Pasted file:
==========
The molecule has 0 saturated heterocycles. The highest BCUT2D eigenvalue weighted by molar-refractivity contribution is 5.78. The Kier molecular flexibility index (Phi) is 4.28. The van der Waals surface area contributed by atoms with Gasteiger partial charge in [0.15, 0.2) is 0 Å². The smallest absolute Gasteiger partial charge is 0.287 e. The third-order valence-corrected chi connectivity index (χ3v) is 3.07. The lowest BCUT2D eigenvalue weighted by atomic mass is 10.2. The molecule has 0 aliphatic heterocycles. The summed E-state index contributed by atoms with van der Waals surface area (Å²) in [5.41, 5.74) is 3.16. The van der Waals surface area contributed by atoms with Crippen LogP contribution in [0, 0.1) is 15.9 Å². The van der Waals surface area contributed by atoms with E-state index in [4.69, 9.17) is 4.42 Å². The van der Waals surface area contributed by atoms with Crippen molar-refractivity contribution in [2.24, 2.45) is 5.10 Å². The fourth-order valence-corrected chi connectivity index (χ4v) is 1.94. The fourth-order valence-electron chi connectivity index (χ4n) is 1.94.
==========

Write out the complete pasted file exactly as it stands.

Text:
The molecule has 0 saturated heterocycles. The highest BCUT2D eigenvalue weighted by molar-refractivity contribution is 5.78. The Kier molecular flexibility index (Phi) is 4.28. The van der Waals surface area contributed by atoms with Gasteiger partial charge in [0.15, 0.2) is 0 Å². The smallest absolute Gasteiger partial charge is 0.287 e. The third-order valence-corrected chi connectivity index (χ3v) is 3.07. The lowest BCUT2D eigenvalue weighted by atomic mass is 10.2. The molecule has 0 aliphatic heterocycles. The summed E-state index contributed by atoms with van der Waals surface area (Å²) in [5.41, 5.74) is 3.16. The van der Waals surface area contributed by atoms with Crippen LogP contribution in [0, 0.1) is 15.9 Å². The van der Waals surface area contributed by atoms with E-state index in [4.69, 9.17) is 4.42 Å². The van der Waals surface area contributed by atoms with Crippen molar-refractivity contribution in [2.24, 2.45) is 5.10 Å². The fourth-order valence-corrected chi connectivity index (χ4v) is 1.94. The fourth-order valence-electron chi connectivity index (χ4n) is 1.94.